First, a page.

Zambrano gave up a career-high five home runs earlier in the night and was ejected with one out in the fifth inning after pitching inside on consecutive pitches to Braves third baseman Chipper Jones.
He later packed up his belongings and left without speaking to Quade or other players. Several Cubs teammates were unaware of the news until being informed by reporters.
"That means he's had enough, then," outfielder Marlon Byrd said. "People retire for a certain reason and they're done with the game. If that's the case, I wish him well. I don't know. I have no clue.
"He's talked about it before when I wasn't here. I guess we'll see tomorrow. If he doesn't show up, then we might not see him again."
Byrd didn't want to speculate on why Zambrano may be deciding to retire, saying that he would try to reach out to the right-hander when he left the clubhouse.
"There's a lot of things that happen in people's lives that we don't know about," he said. "A lot of things could be happening at home. We don't know until we talk to him. ... Hopefully, the rumors about him retiring aren't true, and he'll be back tomorrow and we can talk about it."
Quade is upset, but not because Zambrano didn't inform him of his decision. He's upset because Zambrano left his teammates behind.
"He walked out on 24 guys that are battling their [butts] off," Quade said. "I don't know where he's gone or what he's doing. I heard he might retire, or he's talking about retiring. I can't have a guy walking out on 24 guys. That's for [darn] sure."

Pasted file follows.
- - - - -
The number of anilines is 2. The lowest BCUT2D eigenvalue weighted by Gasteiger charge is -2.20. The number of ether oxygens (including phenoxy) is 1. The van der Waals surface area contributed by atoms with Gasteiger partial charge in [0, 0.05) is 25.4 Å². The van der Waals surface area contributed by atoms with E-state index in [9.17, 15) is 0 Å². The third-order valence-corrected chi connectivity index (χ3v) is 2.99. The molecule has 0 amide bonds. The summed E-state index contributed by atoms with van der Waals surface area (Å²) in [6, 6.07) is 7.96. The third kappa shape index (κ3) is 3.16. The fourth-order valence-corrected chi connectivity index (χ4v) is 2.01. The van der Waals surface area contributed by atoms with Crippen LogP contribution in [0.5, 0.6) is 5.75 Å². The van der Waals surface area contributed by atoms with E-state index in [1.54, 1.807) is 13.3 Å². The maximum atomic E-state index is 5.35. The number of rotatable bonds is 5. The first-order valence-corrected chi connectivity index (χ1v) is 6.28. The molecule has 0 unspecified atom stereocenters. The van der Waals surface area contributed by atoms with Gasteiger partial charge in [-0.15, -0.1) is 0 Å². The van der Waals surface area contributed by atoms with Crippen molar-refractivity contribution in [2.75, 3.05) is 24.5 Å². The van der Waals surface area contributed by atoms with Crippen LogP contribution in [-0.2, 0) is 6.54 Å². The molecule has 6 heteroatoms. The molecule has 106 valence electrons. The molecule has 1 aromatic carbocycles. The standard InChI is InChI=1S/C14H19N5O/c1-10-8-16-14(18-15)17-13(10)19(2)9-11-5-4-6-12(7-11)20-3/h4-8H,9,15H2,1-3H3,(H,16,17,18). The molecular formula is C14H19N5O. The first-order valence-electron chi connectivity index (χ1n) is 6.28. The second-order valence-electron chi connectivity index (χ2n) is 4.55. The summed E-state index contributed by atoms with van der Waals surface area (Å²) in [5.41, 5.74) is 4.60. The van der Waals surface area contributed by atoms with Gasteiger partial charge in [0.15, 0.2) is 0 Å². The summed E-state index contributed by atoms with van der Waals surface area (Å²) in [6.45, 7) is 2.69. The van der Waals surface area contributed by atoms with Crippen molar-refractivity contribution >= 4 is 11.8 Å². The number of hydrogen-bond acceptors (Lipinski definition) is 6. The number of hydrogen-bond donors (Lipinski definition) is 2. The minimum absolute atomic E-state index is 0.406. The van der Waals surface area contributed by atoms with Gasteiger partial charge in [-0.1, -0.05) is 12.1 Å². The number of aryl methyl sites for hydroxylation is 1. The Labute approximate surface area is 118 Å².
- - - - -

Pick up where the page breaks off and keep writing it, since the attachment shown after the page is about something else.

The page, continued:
Byrd has seen a teammate walk out before, but it's a first-time experience for third baseman Aramis Ramirez.
"I've never seen somebody just grab their stuff and leave and retire," Ramirez said. "And I've been around for a while. Players don't do that. He's been playing for a while, too. He knows anybody can have a bad game, a bad week, a bad month. It happens to everybody. He's not the only one."
Ramirez believes that Zambrano -- who earlier in the year called the Cubs a "Triple-A team" and "embarrassing" -- would be welcomed back.
"I think so. I can only speak for myself," he said. "I've been playing with him for a long time. I know he's not a bad guy. He just doesn't know how to control his emotions sometimes."
Byrd understands that Zambrano can be emotional.
"He's a sensitive guy," Byrd said. "Maybe tonight was just too much for him."
Whether or not Zambrano's decision is official remains to be seen, but Byrd isn't ready to throw in the towel just yet. Zambrano has one year remaining on his five-year, $91.5 million contract, with a vesting option for 2013.
"I see him being frustrated and thinking about himself right now," Byrd said. "If he goes home for good, then it's a different story. If he shows up tomorrow, then we'll see what's going on."